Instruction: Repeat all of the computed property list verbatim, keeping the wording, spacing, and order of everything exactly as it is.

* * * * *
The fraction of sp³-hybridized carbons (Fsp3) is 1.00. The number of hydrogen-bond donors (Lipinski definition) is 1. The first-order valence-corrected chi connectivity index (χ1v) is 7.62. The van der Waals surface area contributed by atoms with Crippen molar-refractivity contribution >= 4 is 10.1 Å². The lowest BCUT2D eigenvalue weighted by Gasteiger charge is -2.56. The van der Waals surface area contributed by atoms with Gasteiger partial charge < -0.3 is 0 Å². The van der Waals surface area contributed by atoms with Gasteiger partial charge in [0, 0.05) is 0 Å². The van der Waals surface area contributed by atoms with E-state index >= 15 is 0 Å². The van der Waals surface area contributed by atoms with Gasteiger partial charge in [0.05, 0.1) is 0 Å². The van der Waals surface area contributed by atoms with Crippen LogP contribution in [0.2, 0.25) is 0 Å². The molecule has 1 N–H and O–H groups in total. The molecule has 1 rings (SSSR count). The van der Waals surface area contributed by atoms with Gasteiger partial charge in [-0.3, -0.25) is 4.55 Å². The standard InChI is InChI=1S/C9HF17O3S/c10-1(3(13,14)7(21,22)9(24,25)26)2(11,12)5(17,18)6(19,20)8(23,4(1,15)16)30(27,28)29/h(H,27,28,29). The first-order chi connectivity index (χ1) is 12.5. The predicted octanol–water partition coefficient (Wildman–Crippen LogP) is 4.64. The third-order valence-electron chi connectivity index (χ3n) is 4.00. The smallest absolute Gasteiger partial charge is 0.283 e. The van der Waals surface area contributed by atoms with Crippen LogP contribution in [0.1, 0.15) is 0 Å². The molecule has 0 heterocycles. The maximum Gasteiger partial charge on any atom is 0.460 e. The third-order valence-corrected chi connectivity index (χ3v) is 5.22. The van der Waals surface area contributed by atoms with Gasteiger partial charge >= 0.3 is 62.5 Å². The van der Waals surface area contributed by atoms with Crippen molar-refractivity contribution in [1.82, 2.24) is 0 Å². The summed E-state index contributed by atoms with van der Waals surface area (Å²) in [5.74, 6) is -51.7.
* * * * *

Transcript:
The fraction of sp³-hybridized carbons (Fsp3) is 1.00. The number of hydrogen-bond donors (Lipinski definition) is 1. The first-order valence-corrected chi connectivity index (χ1v) is 7.62. The van der Waals surface area contributed by atoms with Crippen molar-refractivity contribution >= 4 is 10.1 Å². The lowest BCUT2D eigenvalue weighted by Gasteiger charge is -2.56. The van der Waals surface area contributed by atoms with Gasteiger partial charge < -0.3 is 0 Å². The van der Waals surface area contributed by atoms with Gasteiger partial charge in [0, 0.05) is 0 Å². The van der Waals surface area contributed by atoms with E-state index >= 15 is 0 Å². The van der Waals surface area contributed by atoms with Gasteiger partial charge in [0.05, 0.1) is 0 Å². The van der Waals surface area contributed by atoms with Crippen LogP contribution in [0.2, 0.25) is 0 Å². The molecule has 1 N–H and O–H groups in total. The molecule has 1 rings (SSSR count). The van der Waals surface area contributed by atoms with Gasteiger partial charge in [-0.3, -0.25) is 4.55 Å². The standard InChI is InChI=1S/C9HF17O3S/c10-1(3(13,14)7(21,22)9(24,25)26)2(11,12)5(17,18)6(19,20)8(23,4(1,15)16)30(27,28)29/h(H,27,28,29). The first-order chi connectivity index (χ1) is 12.5. The predicted octanol–water partition coefficient (Wildman–Crippen LogP) is 4.64. The third-order valence-electron chi connectivity index (χ3n) is 4.00. The smallest absolute Gasteiger partial charge is 0.283 e. The van der Waals surface area contributed by atoms with Crippen LogP contribution in [0.1, 0.15) is 0 Å². The molecule has 0 heterocycles. The maximum Gasteiger partial charge on any atom is 0.460 e. The third-order valence-corrected chi connectivity index (χ3v) is 5.22. The van der Waals surface area contributed by atoms with Gasteiger partial charge >= 0.3 is 62.5 Å². The van der Waals surface area contributed by atoms with Crippen molar-refractivity contribution in [1.82, 2.24) is 0 Å². The summed E-state index contributed by atoms with van der Waals surface area (Å²) in [5.74, 6) is -51.7.